When you release your mouse button, Photoshop fills the shape with the color you selected in the Options Bar:

Photoshop fills the shape with color when you release your mouse button.

Resizing The Shape After You’ve Drawn It

Once you’ve drawn your initial shape, its current dimensions will appear in the Width (W) and Height (H) boxes in the Options Bar. Here, we see that my shape was drawn 533 px wide and 292 px high:

The Options Bar showing the initial width and height of the shape.

Use the link icon to maintain the aspect ratio of the shape when resizing it.

With the link icon selected, entering a new width or height tells Photoshop to automatically change the other one to maintain the aspect ratio. Here, I’ve manually entered a new width of 500 px, and because I had the link icon selected, Photoshop changed the height to 273 px:

Resizing the shape.

Choosing The Size Before You Draw The Shape Drawing A Shape From Its Center

Here’s a few simple yet very useful keyboard shortcuts. If you press and hold the Alt (Win) / Option (Mac) key on your keyboard as you’re dragging out the shape, you’ll draw it from its center rather than from the corner. This works with any of Photoshop’s shape tools, not just the Rectangle Tool. It’s very important, though, that you wait until after you’ve started dragging before pressing the Alt / Option key, and that you keep the key held down until after you’ve released your mouse button, otherwise it won’t work:

Press and hold Alt (Win) / Option (Mac) to draw a shape from its center.

Drawing Squares

Press and hold Shift as you drag to draw a square.

Again, you’ll see only a path outline of the square as you’re dragging, but when you release your mouse button, Photoshop fills it with your chosen color:

Photoshop always waits until you release your mouse button before filling the shape with color.

The Shape Options

If you select either the Fixed Size or Proportional options and enter width and height values, they will affect the next shape you draw, not one you’ve already drawn. Also, you’ll need to remember to come back and reselect the Unconstrained option when you’re done, otherwise every shape you draw from that point on will be set to the same size or proportions:

The options you see will depend on which shape tool is selected.

Editing Shape Layers

Earlier, we learned that to draw vector shapes in Photoshop, we need to make sure we have the Tool Mode option in the Options Bar set to Shapes (as opposed to Path or Pixels). When we draw a vector shape, Photoshop automatically places it on a special type of layer known as a Shape layer. If we look in my Layers panel, we see that the shape I’ve drawn with the Rectangle Tool is sitting on a shape layer named “Rectangle 1”. The name of the layer will change depending on which shape tool was used, so if I had drawn a shape with, say, the Ellipse Tool, it would be named “Ellipse 1”:

Each new vector shape you draw appears on its own Shape layer.

An easy way to tell the difference between a Shape layer and a normal pixel layer is that Shape layers have a small shape icon in the lower right corner of the preview thumbnail:

The icon in the preview thumbnail tells us it’s a Shape layer.

Then I’ll choose a different color for my shape from the swatches:

The color of the shape has been changed without needing to redraw it.

And, if we look again in the Layers panel, we see that the preview thumbnail for the Shape layer has also been updated with the new color:

The shape preview in the Layers panel also updates when we make changes.

The Rounded Rectangle Tool

Let’s look at the second of Photoshop’s shape tools, the Rounded Rectangle Tool. I’ll select it from the Tools panel:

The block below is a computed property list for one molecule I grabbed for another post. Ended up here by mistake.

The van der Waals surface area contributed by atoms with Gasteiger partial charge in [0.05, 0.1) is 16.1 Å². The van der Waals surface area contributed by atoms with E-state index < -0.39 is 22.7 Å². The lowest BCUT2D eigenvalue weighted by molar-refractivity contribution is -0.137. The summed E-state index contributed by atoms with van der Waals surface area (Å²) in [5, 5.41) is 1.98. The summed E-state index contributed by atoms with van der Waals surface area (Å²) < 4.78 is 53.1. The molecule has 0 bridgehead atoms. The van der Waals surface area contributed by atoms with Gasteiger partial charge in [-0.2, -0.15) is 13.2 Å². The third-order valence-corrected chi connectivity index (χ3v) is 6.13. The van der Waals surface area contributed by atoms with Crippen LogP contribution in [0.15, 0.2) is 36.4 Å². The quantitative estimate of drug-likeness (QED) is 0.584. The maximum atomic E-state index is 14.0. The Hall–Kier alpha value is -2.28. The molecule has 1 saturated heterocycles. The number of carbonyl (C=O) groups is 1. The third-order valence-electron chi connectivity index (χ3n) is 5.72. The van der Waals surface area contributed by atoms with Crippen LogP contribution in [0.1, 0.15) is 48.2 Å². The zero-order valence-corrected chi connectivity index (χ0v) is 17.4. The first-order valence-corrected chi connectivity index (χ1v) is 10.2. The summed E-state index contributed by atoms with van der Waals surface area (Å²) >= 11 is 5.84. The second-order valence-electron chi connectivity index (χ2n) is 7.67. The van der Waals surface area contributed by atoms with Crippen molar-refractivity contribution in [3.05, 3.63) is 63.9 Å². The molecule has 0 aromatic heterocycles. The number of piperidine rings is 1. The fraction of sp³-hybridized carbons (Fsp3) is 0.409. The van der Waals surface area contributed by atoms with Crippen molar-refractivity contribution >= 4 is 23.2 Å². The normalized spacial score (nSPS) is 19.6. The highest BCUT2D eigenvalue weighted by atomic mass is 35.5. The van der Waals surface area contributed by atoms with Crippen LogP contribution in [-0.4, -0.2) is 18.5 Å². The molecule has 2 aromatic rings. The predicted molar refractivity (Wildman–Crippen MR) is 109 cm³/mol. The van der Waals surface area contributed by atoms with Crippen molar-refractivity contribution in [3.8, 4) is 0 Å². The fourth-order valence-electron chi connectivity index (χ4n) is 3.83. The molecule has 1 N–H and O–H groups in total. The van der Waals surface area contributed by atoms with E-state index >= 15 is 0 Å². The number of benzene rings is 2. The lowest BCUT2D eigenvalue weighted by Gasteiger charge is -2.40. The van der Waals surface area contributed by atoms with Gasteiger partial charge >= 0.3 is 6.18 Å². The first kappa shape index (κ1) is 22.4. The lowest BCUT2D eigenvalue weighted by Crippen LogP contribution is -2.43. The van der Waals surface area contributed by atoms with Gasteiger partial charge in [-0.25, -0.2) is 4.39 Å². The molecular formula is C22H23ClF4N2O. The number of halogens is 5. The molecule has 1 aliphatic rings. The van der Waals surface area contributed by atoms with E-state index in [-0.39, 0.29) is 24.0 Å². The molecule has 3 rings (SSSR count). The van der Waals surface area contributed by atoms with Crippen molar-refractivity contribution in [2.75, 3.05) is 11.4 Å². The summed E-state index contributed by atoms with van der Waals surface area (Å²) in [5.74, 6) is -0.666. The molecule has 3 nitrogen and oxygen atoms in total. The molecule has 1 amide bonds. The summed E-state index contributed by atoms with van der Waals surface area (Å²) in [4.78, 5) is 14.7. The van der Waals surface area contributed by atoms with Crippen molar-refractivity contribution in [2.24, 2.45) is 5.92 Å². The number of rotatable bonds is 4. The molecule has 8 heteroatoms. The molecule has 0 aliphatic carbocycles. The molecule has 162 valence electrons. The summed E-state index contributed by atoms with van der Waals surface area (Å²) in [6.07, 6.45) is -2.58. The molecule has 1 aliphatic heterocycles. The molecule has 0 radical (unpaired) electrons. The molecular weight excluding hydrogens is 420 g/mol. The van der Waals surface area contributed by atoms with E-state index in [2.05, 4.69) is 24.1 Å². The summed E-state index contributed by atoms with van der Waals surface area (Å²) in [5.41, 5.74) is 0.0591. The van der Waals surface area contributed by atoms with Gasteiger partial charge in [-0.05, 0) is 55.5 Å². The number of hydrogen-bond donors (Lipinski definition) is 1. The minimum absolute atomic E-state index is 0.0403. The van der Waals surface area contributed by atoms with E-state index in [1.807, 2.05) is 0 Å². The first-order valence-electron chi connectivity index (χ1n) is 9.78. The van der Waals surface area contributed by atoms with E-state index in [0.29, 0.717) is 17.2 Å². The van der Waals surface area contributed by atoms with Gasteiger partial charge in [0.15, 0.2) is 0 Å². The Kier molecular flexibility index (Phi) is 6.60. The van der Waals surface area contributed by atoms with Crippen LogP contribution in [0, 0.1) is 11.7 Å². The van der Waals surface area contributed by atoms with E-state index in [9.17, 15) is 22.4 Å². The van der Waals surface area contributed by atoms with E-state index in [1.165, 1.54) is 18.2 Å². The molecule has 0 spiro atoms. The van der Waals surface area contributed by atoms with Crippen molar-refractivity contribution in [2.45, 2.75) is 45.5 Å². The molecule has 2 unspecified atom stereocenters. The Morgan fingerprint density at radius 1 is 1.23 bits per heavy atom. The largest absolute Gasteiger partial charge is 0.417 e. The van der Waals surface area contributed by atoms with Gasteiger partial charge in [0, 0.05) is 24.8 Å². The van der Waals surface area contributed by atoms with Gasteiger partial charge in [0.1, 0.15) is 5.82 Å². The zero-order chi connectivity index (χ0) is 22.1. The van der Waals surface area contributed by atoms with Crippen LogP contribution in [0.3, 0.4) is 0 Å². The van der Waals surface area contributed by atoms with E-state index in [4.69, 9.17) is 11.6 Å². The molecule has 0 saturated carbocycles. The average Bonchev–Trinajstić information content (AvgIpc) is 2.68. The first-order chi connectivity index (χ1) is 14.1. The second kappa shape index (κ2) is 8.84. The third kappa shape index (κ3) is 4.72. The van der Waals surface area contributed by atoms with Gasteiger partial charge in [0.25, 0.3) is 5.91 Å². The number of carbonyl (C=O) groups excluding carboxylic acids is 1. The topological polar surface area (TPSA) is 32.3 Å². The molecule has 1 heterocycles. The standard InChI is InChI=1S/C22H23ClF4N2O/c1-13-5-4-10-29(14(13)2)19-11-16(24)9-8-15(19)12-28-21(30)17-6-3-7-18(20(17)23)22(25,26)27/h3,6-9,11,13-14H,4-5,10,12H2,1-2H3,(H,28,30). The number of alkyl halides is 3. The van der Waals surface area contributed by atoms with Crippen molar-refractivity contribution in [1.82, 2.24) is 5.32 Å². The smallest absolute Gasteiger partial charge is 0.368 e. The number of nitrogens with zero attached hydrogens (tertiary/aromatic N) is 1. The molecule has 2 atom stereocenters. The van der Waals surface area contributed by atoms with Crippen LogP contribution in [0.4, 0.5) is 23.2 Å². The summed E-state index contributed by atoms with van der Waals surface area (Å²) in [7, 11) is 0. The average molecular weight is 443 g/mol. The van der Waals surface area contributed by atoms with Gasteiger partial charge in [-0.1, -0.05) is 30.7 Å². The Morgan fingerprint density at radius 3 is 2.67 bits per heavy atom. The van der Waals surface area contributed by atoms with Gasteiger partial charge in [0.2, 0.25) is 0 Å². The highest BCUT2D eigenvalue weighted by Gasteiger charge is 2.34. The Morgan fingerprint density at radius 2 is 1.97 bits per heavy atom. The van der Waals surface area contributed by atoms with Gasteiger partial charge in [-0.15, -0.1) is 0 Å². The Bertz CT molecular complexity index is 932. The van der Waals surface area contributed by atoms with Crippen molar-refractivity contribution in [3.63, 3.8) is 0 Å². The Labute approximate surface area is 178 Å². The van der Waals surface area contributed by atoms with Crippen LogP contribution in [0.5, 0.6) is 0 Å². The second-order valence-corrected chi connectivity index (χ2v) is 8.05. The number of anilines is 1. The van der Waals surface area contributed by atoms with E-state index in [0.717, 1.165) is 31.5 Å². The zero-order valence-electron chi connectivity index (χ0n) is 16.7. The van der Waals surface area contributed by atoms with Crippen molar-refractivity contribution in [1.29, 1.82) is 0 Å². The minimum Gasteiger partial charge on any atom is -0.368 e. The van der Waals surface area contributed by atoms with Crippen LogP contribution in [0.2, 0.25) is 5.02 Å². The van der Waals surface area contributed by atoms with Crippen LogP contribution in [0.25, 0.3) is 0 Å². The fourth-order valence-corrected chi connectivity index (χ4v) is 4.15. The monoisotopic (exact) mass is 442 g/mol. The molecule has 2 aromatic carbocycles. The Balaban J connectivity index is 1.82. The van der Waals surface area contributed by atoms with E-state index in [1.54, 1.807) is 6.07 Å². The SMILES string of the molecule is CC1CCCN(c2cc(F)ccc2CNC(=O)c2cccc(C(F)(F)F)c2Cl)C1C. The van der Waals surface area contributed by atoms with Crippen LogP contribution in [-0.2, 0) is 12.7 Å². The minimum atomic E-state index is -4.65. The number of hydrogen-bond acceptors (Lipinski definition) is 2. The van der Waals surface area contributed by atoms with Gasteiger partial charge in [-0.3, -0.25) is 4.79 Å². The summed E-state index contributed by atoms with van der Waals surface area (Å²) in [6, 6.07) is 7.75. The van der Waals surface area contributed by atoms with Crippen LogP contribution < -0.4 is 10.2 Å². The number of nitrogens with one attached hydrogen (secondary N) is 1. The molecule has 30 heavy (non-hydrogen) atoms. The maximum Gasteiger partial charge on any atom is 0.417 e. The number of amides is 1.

Selecting the Rounded Rectangle Tool.

The Rounded Rectangle Tool is very similar to the standard Rectangle Tool except that it lets us draw rectangles with rounded corners. We control the roundness of the corners using the Radius option in the Options Bar. The higher the value, the more rounded the corners will appear. You need to set the Radius value before drawing your shape, so I’ll set mine to 50 px:

Use the Radius option to control the roundness of the corners.

Dragging out a rounded rectangle after setting the Radius value in the Options Bar.

When you release your mouse button, Photoshop completes the shape and fills it with color:

The shape is filled with color when you release your mouse button.

Here’s another example of a rounded rectangle, this time with my Radius value set to 150 px, large enough (in this case anyway) to make the entire left and right sides of the rectangle appear curved:

A higher Radius value produces more rounded corners.

And here’s a rectangle but with a much lower Radius value of only 10 px, giving me very small rounded corners:

A smaller Radius value gives us less rounded corners.

Unfortunately, in Photoshop CS6, there’s no way to preview how rounded the corners will appear with our chosen Radius value before we actually draw the rectangle. Also, we can’t adjust the Radius value on the fly while we’re drawing the shape, and Photoshop doesn’t let us go back and make changes to the Radius value after it’s been drawn. All of this means that drawing rounded rectangles is very much a “trial and error” situation.

If you draw a rounded rectangle and decide you’re not happy with the roundness of the corners, all you can really do is go up to the Edit menu in the Menu Bar along the top of the screen and choose Undo Rounded Rectangle Tool (or press Ctrl+Z (Win) / Command+Z (Mac) on your keyboard) which will remove the rounded rectangle from the document. Then, enter a different Radius value into the Options Bar and try again:

The same keyboard shortcuts that we learned about for the standard Rectangle Tool also apply to the Rounded Rectangle Tool. To force the shape into a perfect square (with rounded corners), begin dragging out the shape, then press and hold your Shift key. Release the Shift key only after you’ve released your mouse button.